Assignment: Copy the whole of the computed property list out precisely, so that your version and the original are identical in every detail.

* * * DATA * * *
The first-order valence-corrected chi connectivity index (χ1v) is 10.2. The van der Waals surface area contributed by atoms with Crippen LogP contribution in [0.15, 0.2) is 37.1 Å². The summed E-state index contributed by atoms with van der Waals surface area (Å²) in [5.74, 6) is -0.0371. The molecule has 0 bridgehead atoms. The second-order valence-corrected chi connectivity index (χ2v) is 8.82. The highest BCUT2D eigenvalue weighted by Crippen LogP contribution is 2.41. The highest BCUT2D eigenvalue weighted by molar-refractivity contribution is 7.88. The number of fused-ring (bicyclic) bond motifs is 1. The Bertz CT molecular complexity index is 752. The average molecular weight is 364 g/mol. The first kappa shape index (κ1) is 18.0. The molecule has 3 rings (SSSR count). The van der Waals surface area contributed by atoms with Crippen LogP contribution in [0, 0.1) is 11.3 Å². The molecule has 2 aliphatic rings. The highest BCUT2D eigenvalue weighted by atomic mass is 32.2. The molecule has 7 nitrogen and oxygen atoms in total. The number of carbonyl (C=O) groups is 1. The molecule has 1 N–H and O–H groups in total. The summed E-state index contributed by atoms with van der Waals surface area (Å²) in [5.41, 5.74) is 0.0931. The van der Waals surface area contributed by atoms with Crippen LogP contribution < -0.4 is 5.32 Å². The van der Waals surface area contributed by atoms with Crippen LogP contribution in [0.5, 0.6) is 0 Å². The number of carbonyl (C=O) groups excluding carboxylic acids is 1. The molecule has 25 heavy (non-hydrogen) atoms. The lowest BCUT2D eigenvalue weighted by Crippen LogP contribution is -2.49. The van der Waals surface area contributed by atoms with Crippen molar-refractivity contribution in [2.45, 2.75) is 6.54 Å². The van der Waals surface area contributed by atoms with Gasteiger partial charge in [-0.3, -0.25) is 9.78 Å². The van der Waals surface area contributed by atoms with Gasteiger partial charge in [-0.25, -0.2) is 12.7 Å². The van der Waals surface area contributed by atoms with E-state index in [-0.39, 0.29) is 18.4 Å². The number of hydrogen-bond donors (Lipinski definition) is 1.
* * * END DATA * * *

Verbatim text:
The first-order valence-corrected chi connectivity index (χ1v) is 10.2. The van der Waals surface area contributed by atoms with Crippen LogP contribution in [0.15, 0.2) is 37.1 Å². The summed E-state index contributed by atoms with van der Waals surface area (Å²) in [5.74, 6) is -0.0371. The molecule has 0 bridgehead atoms. The second-order valence-corrected chi connectivity index (χ2v) is 8.82. The highest BCUT2D eigenvalue weighted by Crippen LogP contribution is 2.41. The highest BCUT2D eigenvalue weighted by molar-refractivity contribution is 7.88. The number of fused-ring (bicyclic) bond motifs is 1. The Bertz CT molecular complexity index is 752. The average molecular weight is 364 g/mol. The first kappa shape index (κ1) is 18.0. The molecule has 3 rings (SSSR count). The van der Waals surface area contributed by atoms with Crippen LogP contribution in [0, 0.1) is 11.3 Å². The molecule has 2 aliphatic rings. The highest BCUT2D eigenvalue weighted by atomic mass is 32.2. The molecule has 7 nitrogen and oxygen atoms in total. The number of carbonyl (C=O) groups is 1. The molecule has 1 N–H and O–H groups in total. The summed E-state index contributed by atoms with van der Waals surface area (Å²) in [5.41, 5.74) is 0.0931. The van der Waals surface area contributed by atoms with Crippen LogP contribution < -0.4 is 5.32 Å². The van der Waals surface area contributed by atoms with Crippen LogP contribution in [0.5, 0.6) is 0 Å². The number of carbonyl (C=O) groups excluding carboxylic acids is 1. The molecule has 25 heavy (non-hydrogen) atoms. The lowest BCUT2D eigenvalue weighted by Crippen LogP contribution is -2.49. The van der Waals surface area contributed by atoms with Crippen molar-refractivity contribution in [2.45, 2.75) is 6.54 Å². The van der Waals surface area contributed by atoms with Gasteiger partial charge in [-0.3, -0.25) is 9.78 Å². The van der Waals surface area contributed by atoms with Gasteiger partial charge in [-0.25, -0.2) is 12.7 Å². The van der Waals surface area contributed by atoms with E-state index in [-0.39, 0.29) is 18.4 Å². The number of hydrogen-bond donors (Lipinski definition) is 1.